In lieu of an abstract, here is a brief excerpt of the content:

  • Interview with Ira Antelis
  • Ira Antelis (bio) and Linda M. Scott (bio)

Ira, I know you are a well-recognized and much-accomplished force in the music business, especially in the advertising world. But, for our readers, please tell us a bit about how you got started.


What happened was there was a guy named Sid Woloshin in New York. He was responsible for all the McDonald’s commercials. His company wrote and produced “You deserve a break today,” arguably the biggest jingle in the world. Back then, it was jingles. It’s a long story, but somehow I ended up working for him.

What would happen was, typically, he would call five writers and they would get the lyrics. You’d go home and you’d write jingles. And then you’d come in and sit and play them for him.


So the agency would give you the lyrics first?


Yes. Still, to this day, if there is something to be sung, the agency always provides the lyrics. Now, once in a while, they’ll ask if you can help with the words, but usually it’s the job of the industry, strategically, to provide the lyrics because they know what the client wants. They know what they have to say.

So what would happen is that we would take the lyrics, then go home and bang out four or five tunes and come in and play them. Sid would decide which ones we would record. At that time, when he decided to record them, you would hire drums, bass, piano, guitar, and singers to make what were called “demos.” Sid would take the collection of five or six different demos and play them for the client. And they would pick one. Then they would produce it with an orchestra or whatever was called for.

One day, everything changed. There was a group of student musicians in New York called the Twenty-Fourth Street Band. Cliff Carter was their keyboard player. At that time, Cliff had just gotten a synthesizer and a drum machine. Sid decided that instead of hiring all these guys, we would just hire Cliff Carter and he could do everything on his synthesizer and drum machine. I remember it like I’m sitting here. So instead of teaching your demos to these musicians, he would program it. That moment, in 1984 or 1985, was for me the beginning of something we had never seen before. He would ask, “So what do you want the drums to do?” and I’d say, “I don’t know. I’m not a drummer.” So when the first synthesizers and drum machines came out, it started to change the way things were done. Again, there was no such thing as sounds. There was an orchestra, there were musicians. There was a finite amount of musical knowledge. I think there was a Moog that was out at that time, but besides the Moog, if you wanted a trombone, you hired a trombone player. There was no trombone-like sound.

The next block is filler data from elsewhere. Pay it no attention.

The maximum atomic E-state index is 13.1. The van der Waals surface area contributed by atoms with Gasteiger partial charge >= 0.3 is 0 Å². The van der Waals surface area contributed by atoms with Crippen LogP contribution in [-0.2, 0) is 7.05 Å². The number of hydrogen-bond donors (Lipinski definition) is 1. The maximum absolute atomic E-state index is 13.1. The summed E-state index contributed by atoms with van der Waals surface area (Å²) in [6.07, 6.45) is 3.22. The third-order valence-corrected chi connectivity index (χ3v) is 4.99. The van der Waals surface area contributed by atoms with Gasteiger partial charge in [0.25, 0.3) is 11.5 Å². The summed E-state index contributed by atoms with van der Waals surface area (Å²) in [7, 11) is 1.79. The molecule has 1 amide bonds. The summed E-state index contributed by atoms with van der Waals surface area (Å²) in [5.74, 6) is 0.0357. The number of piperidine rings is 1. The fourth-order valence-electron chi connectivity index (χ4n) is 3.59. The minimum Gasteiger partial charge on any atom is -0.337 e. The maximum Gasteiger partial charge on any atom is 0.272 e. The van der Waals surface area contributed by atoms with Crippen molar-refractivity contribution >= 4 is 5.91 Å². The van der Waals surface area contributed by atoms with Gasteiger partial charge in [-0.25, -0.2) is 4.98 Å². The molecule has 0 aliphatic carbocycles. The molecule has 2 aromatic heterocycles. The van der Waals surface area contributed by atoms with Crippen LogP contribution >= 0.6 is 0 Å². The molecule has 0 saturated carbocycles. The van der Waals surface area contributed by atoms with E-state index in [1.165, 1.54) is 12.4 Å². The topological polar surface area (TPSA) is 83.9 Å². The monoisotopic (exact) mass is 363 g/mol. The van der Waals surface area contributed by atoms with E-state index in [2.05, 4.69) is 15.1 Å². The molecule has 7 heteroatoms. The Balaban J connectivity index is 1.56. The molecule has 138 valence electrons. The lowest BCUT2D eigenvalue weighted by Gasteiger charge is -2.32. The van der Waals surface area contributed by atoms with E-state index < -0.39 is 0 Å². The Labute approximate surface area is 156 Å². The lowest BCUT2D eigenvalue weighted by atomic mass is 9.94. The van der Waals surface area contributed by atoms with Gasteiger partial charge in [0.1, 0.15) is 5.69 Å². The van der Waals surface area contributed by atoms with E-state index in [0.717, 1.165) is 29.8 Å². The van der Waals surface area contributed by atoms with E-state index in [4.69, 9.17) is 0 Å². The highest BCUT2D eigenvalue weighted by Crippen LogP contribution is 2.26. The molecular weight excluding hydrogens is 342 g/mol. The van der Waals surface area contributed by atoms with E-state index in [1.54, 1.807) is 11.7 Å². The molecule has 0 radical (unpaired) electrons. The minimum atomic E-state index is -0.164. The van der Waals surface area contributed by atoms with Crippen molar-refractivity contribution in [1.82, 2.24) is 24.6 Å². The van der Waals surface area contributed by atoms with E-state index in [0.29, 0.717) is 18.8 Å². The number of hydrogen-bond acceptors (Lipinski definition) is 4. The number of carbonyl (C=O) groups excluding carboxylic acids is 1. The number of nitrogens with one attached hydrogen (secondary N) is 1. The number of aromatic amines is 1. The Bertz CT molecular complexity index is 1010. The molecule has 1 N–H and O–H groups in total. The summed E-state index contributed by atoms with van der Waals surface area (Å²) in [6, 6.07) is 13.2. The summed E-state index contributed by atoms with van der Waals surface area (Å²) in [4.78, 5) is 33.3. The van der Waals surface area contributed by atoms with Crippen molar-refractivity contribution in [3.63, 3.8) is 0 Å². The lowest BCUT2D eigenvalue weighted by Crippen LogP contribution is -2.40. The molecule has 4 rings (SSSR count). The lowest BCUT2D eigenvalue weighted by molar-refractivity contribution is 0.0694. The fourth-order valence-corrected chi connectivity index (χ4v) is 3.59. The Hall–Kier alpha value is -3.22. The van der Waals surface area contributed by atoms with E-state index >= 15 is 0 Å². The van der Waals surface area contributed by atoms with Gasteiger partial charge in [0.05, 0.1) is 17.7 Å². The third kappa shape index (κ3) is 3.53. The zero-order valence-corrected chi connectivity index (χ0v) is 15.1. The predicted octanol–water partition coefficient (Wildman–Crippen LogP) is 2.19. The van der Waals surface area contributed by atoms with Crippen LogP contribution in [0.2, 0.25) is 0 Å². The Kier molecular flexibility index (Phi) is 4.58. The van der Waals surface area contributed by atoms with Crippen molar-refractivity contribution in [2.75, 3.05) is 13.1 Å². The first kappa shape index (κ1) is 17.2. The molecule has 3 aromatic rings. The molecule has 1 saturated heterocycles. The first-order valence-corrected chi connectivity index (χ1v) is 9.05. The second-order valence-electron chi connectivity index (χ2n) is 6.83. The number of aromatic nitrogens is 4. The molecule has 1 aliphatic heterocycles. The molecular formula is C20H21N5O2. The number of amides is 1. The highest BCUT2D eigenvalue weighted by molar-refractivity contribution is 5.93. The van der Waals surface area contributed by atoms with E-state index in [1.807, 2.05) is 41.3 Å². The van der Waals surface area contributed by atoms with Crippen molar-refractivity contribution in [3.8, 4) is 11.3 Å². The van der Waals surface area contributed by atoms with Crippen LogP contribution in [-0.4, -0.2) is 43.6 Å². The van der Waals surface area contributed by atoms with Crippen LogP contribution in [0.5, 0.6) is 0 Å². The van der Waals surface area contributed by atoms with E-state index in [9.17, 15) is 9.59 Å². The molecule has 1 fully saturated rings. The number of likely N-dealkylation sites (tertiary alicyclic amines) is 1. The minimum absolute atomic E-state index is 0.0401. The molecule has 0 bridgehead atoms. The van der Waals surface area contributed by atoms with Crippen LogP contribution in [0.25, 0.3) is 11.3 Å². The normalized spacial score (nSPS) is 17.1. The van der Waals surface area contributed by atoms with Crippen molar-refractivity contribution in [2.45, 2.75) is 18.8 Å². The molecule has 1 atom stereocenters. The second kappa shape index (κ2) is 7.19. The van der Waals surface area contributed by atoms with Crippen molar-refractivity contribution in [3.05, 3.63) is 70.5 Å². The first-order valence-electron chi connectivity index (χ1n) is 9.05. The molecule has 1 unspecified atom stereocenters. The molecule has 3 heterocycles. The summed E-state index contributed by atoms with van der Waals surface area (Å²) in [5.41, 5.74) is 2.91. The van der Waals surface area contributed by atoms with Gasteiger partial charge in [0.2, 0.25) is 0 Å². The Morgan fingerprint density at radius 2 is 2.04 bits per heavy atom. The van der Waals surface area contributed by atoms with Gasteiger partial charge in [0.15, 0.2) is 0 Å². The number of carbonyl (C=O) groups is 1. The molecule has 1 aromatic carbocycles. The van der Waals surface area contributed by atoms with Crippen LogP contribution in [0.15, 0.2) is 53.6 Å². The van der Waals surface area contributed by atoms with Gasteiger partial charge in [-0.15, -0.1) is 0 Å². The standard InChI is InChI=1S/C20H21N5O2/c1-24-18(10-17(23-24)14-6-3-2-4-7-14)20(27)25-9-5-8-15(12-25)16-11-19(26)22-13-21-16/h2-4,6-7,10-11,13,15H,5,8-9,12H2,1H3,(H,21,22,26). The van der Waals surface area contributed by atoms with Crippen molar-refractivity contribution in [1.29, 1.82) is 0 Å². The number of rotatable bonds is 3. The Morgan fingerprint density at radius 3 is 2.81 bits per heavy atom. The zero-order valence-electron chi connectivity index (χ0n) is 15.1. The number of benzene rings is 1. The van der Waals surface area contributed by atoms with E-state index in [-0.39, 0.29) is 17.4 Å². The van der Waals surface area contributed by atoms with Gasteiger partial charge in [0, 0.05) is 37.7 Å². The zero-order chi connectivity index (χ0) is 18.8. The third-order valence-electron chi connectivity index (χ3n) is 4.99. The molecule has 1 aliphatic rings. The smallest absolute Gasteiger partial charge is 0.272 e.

Around the time when synthesizers started to come out, the jingle industry started to shift. A musical style developed called “sound design.” It was sort of like sound effects, but more musical. One of the inventors of it was Jonathan Elias from Elias & Associates. They were doing it before almost anybody else. It didn’t replace jingles immediately, but the shift had begun. At the same time, and I’m not going to say I was the first, but I know that in Chicago, we were the first. I had a partner named Steve Shafer. The truth of it was that both of us wanted to produce records. Since we were doing music commercials, we thought, why don’t we get rid of the jingle thing? Why don’t we just do 30-second records? We made a conscious effort to make everything sound like, whether it was Michael Jackson or Janet Jackson, a very different sound, the whole way it was done. So we started doing what we called these 30-second records, and clearly it was also a beginning of a shift in the sound...